"You be careful, okay?"
"Dad, it's just ISIS," Johnson says.
One of the militants says "Death to America," and the truck drives off as he and the others fire their weapons into the air.
The clip was criticized as being in poor taste. Last week, three Brooklyn men were arrested and charged with trying to aid ISIS, and last year, U.S. officials detained at least 15 citizens, five of them women, who were trying to travel to Syria to join the group.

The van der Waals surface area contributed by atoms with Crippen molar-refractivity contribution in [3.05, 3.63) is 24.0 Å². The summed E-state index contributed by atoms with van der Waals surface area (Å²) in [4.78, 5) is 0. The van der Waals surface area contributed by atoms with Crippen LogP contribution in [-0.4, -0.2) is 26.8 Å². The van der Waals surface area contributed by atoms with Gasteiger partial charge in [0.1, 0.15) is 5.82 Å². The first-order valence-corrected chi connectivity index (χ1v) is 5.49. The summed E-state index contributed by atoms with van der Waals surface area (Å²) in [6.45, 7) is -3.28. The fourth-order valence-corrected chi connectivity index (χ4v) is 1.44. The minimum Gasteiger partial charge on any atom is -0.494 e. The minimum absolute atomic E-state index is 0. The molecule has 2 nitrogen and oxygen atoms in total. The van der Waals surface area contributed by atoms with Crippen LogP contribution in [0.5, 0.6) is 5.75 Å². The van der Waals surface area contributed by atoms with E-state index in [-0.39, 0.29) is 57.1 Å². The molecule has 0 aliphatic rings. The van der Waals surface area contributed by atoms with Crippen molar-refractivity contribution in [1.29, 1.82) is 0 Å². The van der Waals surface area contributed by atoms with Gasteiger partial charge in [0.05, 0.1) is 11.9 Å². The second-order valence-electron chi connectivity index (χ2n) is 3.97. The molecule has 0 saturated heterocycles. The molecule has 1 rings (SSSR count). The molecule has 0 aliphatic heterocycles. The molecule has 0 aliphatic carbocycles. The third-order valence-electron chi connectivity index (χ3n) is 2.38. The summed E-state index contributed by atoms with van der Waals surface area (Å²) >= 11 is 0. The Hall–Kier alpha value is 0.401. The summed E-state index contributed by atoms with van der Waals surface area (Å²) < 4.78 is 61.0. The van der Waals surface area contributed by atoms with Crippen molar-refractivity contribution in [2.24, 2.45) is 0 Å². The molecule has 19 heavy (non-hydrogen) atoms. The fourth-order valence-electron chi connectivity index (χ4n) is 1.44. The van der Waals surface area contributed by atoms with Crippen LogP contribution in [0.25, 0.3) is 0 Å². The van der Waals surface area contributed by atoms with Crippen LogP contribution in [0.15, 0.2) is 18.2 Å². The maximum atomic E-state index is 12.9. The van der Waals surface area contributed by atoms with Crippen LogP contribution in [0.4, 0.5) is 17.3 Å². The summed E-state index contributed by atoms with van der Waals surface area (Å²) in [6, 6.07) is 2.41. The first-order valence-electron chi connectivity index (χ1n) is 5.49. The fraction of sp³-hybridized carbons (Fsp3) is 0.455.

Despite the angry tweets and online comments, Killam defended the clip. "Freedom to mock is our greatest weapon," he said in a tweet.
It's a sentiment a majority of Americans would seem to agree with. Following the Charlie Hebdo attack in Paris in January, Pew found six in 10 who knew about the attacks thought it was okay to publish cartoons depicting the prophet Muhammad. The top reason, Pew found, was a belief in freedom of speech.